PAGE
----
42 U.S.C. § 1395ff(a)(4)(A), added by the Medicare Prescription Drug, Improvement, and Modernization Act of 2003, Pub.L. No. 108-173, § 933, 117 Stat.2066, 2402. The amended statute goes on to specify that "the individual provided such written notice may obtain, upon request, information on the specific provision of the policy, manual, or regulation used in making the redetermination [sic — the subsection deals only with initial determinations]." Id. § 1395ff(a)(4)(C) (emphasis added). By specifying that a regulatory citation is available "upon request" after a notice of initial determination has been provided, the statute makes plain that the notice need not include such a citation in the first place.


    Once again, we find that to uphold the district court's decision, we would be required to find an amended statute invalid. We decline to do so. We therefore also reverse the district court's holding that UGS's failure to include regulatory or statutory citations in MSNs violated the Due Process Clause of the Fifth Amendment. The district court failed to explain why due process required such citations, see Conn. DSS, 242 F.Supp.2d at 155-60, and the plaintiffs have not supplied the missing explanation.


    C. The dispute over who should receive notices of initial determination


    The district court held that UGS is required by the Medicare statute and regulations and the Constitution to issue notices of initial determination not only to dual eligibles, but also to their representatives. Id. at 149-52. Again, we disagree.


    Medicare regulations specify that "notices [of initial determination] shall be mailed to the individual and the provider of services at their last known addresses." 42 C.F.R. § 405.702. They further specify that reconsideration notices (issued when a dual eligible appeals an initial determination) "shall be mailed by the CMS to the parties and their representatives at their last known addresses." Id. § 405.716 (emphasis added). Taken together, these two provisions are unambiguous. When a notice should go to a dual eligible's representative, the regulations say so. Section 405.702 says nothing about sending notices of initial determination to dual eligibles' representatives and therefore representatives are not entitled to such notices.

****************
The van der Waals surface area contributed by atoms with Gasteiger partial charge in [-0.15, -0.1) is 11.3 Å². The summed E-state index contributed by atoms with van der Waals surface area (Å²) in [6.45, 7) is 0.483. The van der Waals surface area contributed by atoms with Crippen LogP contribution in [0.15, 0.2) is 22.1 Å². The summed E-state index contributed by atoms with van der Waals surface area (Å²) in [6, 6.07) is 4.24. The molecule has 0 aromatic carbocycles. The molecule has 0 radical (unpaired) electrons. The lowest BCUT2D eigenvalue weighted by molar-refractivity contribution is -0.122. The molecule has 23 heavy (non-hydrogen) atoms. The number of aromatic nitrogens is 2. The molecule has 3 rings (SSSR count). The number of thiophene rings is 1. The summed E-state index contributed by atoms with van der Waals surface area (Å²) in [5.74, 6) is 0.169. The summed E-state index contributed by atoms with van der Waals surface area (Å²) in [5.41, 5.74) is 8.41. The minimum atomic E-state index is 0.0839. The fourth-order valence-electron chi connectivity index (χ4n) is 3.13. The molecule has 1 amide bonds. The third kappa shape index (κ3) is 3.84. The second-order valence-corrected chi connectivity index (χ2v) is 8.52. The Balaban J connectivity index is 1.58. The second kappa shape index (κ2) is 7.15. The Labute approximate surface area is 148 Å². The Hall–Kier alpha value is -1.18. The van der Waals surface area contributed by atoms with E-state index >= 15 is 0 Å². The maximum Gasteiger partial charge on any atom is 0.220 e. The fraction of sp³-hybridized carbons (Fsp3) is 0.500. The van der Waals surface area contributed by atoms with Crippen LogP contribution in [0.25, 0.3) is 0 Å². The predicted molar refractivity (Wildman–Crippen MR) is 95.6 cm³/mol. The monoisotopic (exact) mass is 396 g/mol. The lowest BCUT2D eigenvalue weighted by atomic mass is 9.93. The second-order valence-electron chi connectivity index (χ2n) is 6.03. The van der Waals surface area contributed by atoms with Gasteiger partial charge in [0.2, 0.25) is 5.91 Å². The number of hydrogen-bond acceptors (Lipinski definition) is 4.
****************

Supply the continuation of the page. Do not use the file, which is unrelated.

The district court, in refusing to give effect to the plain language of § 405.702, relied on regulations that apply to the Social Security Act as a whole (of which the Medicare Act is a part). See Conn. DSS, 242 F.Supp.2d at 150-51. One of those regulations, 20 C.F.R. § 404.1715(a), requires the Secretary to send Medicare beneficiaries' representatives "[n]otice and a copy of any administrative action, determination, or decision," which would logically include a notice of initial determination by UGS. Social Security Act regulations, however, only apply to Medicare to the extent that the Medicare-specific regulations do not contain "specific provisions" on a particular subject. See 42 C.F.R. § 405.701(c); see also Conn. DSS, 242 F.Supp.2d at 150. Contrary to the district court, we agree with the Secretary that 42 C.F.R. §§ 405.702 and 405.716 are "specific provisions" governing who must receive copies of notices of initial determination that take precedence over the general requirements in the Social Security Act regulations.